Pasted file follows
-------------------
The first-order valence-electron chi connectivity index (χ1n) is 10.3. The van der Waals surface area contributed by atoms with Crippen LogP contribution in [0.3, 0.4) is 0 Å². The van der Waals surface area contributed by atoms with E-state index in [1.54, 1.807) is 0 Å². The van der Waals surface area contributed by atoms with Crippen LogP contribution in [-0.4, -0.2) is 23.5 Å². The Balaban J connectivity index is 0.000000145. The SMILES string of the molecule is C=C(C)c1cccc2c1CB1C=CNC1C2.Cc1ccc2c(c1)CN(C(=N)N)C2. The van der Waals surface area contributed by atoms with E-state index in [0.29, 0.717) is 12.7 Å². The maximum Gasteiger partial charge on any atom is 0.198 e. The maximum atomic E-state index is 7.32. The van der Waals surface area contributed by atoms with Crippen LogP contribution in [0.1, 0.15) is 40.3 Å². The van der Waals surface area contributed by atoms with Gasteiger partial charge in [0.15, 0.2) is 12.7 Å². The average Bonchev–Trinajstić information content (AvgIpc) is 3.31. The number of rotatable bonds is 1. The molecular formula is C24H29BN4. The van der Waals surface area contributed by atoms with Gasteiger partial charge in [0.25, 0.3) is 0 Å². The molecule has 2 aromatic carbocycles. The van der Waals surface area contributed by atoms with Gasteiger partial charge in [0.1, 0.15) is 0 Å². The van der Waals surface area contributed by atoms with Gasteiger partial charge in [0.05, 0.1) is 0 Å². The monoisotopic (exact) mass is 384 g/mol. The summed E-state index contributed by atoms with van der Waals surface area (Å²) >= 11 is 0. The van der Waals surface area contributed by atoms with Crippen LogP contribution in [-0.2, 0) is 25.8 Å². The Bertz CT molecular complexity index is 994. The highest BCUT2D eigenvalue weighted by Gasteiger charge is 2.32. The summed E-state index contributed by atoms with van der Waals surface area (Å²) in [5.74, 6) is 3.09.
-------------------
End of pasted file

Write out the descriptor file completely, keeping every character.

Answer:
The first-order valence-electron chi connectivity index (χ1n) is 10.3. The van der Waals surface area contributed by atoms with Crippen LogP contribution in [0.3, 0.4) is 0 Å². The van der Waals surface area contributed by atoms with E-state index in [1.54, 1.807) is 0 Å². The van der Waals surface area contributed by atoms with Crippen LogP contribution in [-0.4, -0.2) is 23.5 Å². The Balaban J connectivity index is 0.000000145. The SMILES string of the molecule is C=C(C)c1cccc2c1CB1C=CNC1C2.Cc1ccc2c(c1)CN(C(=N)N)C2. The van der Waals surface area contributed by atoms with E-state index in [0.29, 0.717) is 12.7 Å². The maximum Gasteiger partial charge on any atom is 0.198 e. The maximum atomic E-state index is 7.32. The van der Waals surface area contributed by atoms with Crippen LogP contribution in [0.1, 0.15) is 40.3 Å². The van der Waals surface area contributed by atoms with Gasteiger partial charge in [0.15, 0.2) is 12.7 Å². The average Bonchev–Trinajstić information content (AvgIpc) is 3.31. The number of rotatable bonds is 1. The molecular formula is C24H29BN4. The van der Waals surface area contributed by atoms with Gasteiger partial charge in [0.25, 0.3) is 0 Å². The molecule has 2 aromatic carbocycles. The van der Waals surface area contributed by atoms with Gasteiger partial charge in [0.1, 0.15) is 0 Å². The van der Waals surface area contributed by atoms with Gasteiger partial charge in [0.05, 0.1) is 0 Å². The monoisotopic (exact) mass is 384 g/mol. The summed E-state index contributed by atoms with van der Waals surface area (Å²) >= 11 is 0. The van der Waals surface area contributed by atoms with Crippen LogP contribution in [-0.2, 0) is 25.8 Å². The Bertz CT molecular complexity index is 994. The highest BCUT2D eigenvalue weighted by Gasteiger charge is 2.32. The summed E-state index contributed by atoms with van der Waals surface area (Å²) in [5.74, 6) is 3.09.